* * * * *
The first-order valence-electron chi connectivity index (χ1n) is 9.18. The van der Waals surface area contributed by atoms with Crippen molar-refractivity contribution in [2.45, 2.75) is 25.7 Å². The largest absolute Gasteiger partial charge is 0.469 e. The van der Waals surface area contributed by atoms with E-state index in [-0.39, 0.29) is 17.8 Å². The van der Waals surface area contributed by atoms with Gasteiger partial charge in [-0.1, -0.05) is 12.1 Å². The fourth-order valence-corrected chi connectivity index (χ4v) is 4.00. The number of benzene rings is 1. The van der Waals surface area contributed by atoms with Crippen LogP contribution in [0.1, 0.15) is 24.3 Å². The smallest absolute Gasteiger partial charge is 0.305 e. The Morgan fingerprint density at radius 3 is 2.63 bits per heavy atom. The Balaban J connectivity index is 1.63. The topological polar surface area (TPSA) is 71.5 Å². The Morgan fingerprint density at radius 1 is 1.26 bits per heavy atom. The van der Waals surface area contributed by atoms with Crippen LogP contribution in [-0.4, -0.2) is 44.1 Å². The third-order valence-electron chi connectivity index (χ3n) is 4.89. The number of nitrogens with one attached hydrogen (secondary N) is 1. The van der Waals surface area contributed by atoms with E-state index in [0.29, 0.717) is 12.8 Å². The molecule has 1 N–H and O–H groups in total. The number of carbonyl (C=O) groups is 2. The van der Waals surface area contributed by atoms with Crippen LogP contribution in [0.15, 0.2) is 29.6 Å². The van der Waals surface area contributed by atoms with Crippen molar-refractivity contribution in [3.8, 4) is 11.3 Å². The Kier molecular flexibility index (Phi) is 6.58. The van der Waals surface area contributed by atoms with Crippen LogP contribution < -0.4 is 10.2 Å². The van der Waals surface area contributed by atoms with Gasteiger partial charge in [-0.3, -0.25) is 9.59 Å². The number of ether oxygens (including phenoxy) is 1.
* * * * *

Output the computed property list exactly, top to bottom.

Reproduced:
The first-order valence-electron chi connectivity index (χ1n) is 9.18. The van der Waals surface area contributed by atoms with Crippen molar-refractivity contribution in [2.45, 2.75) is 25.7 Å². The largest absolute Gasteiger partial charge is 0.469 e. The van der Waals surface area contributed by atoms with E-state index in [-0.39, 0.29) is 17.8 Å². The van der Waals surface area contributed by atoms with Gasteiger partial charge in [-0.1, -0.05) is 12.1 Å². The fourth-order valence-corrected chi connectivity index (χ4v) is 4.00. The number of benzene rings is 1. The van der Waals surface area contributed by atoms with Crippen LogP contribution in [0.1, 0.15) is 24.3 Å². The smallest absolute Gasteiger partial charge is 0.305 e. The Morgan fingerprint density at radius 3 is 2.63 bits per heavy atom. The Balaban J connectivity index is 1.63. The topological polar surface area (TPSA) is 71.5 Å². The Morgan fingerprint density at radius 1 is 1.26 bits per heavy atom. The van der Waals surface area contributed by atoms with Crippen LogP contribution in [-0.4, -0.2) is 44.1 Å². The third-order valence-electron chi connectivity index (χ3n) is 4.89. The number of nitrogens with one attached hydrogen (secondary N) is 1. The van der Waals surface area contributed by atoms with E-state index in [0.29, 0.717) is 12.8 Å². The molecule has 1 N–H and O–H groups in total. The number of carbonyl (C=O) groups is 2. The van der Waals surface area contributed by atoms with Crippen LogP contribution in [0.15, 0.2) is 29.6 Å². The van der Waals surface area contributed by atoms with Crippen molar-refractivity contribution in [3.8, 4) is 11.3 Å². The Kier molecular flexibility index (Phi) is 6.58. The van der Waals surface area contributed by atoms with Crippen LogP contribution < -0.4 is 10.2 Å². The van der Waals surface area contributed by atoms with Gasteiger partial charge in [-0.3, -0.25) is 9.59 Å². The number of ether oxygens (including phenoxy) is 1.